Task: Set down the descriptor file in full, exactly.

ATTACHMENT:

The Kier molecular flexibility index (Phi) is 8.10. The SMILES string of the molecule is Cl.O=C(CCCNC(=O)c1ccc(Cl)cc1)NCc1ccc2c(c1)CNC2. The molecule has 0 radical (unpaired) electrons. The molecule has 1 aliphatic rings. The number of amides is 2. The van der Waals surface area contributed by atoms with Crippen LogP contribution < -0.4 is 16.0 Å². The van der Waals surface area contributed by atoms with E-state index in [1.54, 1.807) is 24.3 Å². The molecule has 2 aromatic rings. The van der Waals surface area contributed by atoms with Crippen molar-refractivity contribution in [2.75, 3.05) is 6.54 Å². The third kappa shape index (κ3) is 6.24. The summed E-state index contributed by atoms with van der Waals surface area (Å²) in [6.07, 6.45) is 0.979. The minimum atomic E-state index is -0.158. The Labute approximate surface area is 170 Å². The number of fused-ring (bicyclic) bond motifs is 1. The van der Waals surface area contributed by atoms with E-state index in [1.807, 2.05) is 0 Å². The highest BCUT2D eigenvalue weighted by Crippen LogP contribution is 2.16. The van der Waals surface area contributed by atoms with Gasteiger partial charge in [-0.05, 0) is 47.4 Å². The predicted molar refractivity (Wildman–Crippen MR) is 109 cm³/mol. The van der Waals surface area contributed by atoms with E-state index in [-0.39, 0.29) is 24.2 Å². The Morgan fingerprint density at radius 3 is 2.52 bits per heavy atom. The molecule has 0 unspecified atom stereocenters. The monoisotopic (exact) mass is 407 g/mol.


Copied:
The Kier molecular flexibility index (Phi) is 8.10. The SMILES string of the molecule is Cl.O=C(CCCNC(=O)c1ccc(Cl)cc1)NCc1ccc2c(c1)CNC2. The molecule has 0 radical (unpaired) electrons. The molecule has 1 aliphatic rings. The number of amides is 2. The van der Waals surface area contributed by atoms with Crippen LogP contribution < -0.4 is 16.0 Å². The van der Waals surface area contributed by atoms with E-state index in [1.54, 1.807) is 24.3 Å². The molecule has 2 aromatic rings. The van der Waals surface area contributed by atoms with Crippen molar-refractivity contribution in [2.75, 3.05) is 6.54 Å². The third kappa shape index (κ3) is 6.24. The summed E-state index contributed by atoms with van der Waals surface area (Å²) in [6.07, 6.45) is 0.979. The minimum atomic E-state index is -0.158. The Labute approximate surface area is 170 Å². The number of fused-ring (bicyclic) bond motifs is 1. The van der Waals surface area contributed by atoms with E-state index in [1.807, 2.05) is 0 Å². The highest BCUT2D eigenvalue weighted by Crippen LogP contribution is 2.16. The van der Waals surface area contributed by atoms with Gasteiger partial charge in [-0.05, 0) is 47.4 Å². The predicted molar refractivity (Wildman–Crippen MR) is 109 cm³/mol. The van der Waals surface area contributed by atoms with E-state index in [-0.39, 0.29) is 24.2 Å². The Morgan fingerprint density at radius 3 is 2.52 bits per heavy atom. The molecule has 0 unspecified atom stereocenters. The monoisotopic (exact) mass is 407 g/mol.